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Dillsburg Ventures, LLC v. Carroll Township

United States District Court, Middle District of Pennsylvania

August 21, 2014

DILLSBURG VENTURES, LLC., Plaintiff
v.
CARROLL TOWNSHIP, Defendant

Conner Chief Judge.

REPORT AND RECOMMENDATION

Martin C. Carlson United States Magistrate Judge

I. Statement of Facts and of the Case

This case is a diversity breach of contract lawsuit brought by the plaintiff, Dillsburg Ventures, LLC, a Maryland-based real estate development company, against a local municipality, Carroll Township, arising out of an alleged agreement between the parties pertaining to the development of multi-family housing on a 45 acre tract of land in Carroll Township. (Doc. 1.)

In April 2011, this matter was referred to the undersigned for the purpose of conducting settlement discussions. A series of discussions, mediated by the Court, then took place between the parties in 2011. In the course of these initial discussions, the parties inquired as to whether the Court would entertain a request to review any final settlement, if a settlement was reached, and we advised the parties that they could make such a request if, and when, they reached an agreement on the terms of a proposed settlement.

Following these initial conversations, which were directly mediated by the Court, the parties engaged in protracted discussions spanning two years regarding the terms of a settlement. These discussions were not participated in by the Court, but were monitored through periodic status reports which the parties were directed to file with the Court. (Docs. 34-58.)

After some two years of discussions, the parties notified the Court that they had reached a tentative agreement on the terms of a settlement, and filed a motion requesting that the Court schedule a hearing on the terms of this settlement. (Doc. 59 and 60.) This motion was then referred to the undersigned.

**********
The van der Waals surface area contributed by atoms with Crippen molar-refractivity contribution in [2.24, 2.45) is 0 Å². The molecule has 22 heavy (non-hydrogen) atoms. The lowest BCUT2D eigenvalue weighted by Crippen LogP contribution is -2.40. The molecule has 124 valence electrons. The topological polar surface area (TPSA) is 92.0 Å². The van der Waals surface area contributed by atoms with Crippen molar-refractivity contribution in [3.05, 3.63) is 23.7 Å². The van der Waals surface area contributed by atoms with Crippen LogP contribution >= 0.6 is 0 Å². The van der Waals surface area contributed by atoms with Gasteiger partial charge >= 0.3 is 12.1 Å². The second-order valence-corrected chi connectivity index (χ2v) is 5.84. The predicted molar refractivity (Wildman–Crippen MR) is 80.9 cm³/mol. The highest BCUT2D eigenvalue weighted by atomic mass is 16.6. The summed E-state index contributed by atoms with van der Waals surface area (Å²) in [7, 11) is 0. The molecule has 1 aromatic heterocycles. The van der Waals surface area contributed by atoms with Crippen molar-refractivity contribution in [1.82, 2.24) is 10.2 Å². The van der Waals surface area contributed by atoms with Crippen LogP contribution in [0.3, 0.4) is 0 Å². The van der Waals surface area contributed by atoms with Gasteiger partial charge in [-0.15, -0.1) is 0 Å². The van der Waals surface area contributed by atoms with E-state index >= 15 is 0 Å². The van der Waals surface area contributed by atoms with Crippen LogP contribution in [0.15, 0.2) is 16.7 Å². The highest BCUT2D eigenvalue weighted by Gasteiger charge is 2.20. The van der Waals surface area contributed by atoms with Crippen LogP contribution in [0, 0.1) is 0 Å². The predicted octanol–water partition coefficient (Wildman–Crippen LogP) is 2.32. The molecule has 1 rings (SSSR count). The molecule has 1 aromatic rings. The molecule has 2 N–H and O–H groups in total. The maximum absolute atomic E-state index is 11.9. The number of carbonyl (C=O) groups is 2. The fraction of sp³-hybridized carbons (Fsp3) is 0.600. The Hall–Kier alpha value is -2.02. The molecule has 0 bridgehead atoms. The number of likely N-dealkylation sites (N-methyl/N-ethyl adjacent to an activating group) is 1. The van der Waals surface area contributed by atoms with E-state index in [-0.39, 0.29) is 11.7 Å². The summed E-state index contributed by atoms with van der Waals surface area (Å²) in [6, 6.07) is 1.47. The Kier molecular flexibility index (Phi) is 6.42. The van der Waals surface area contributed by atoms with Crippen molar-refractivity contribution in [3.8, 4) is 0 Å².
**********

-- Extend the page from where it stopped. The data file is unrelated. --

Upon receipt of the motion, we convened a conference call with counsel. (Doc. 61.) During that conference call, we asked counsel to provide us with the legal authority upon which they were relying in requesting that the Court conduct a hearing on the terms of the settlement of a contractual dispute arising out of a land use management question in a local municipality. In response, the parties referred the Court to 53 Pa. C.S. §11006-A(c), a statute which provides Pennsylvania’s courts of common pleas with jurisdiction to order approval of proposed land use developments. This state statute by its express terms also authorizes a court to “refer . . . elements [of a proposed development] to the governing body, agency or officer having jurisdiction thereof for further proceedings . . . .” 53 Pa. C.S. § 11006-A (c).

During this conference call, the parties also discussed the logistics of a proposed hearing, explaining that the township would include this proposed settlement as an agenda item in a regularly scheduled board of supervisors meeting, and asking the Court to schedule a hearing shortly after that township meeting. Counsel suggested this course under the apparent impression that this proposed settlement would be a matter of little moment in the local community, and we initially acceded to the parties scheduling proposal.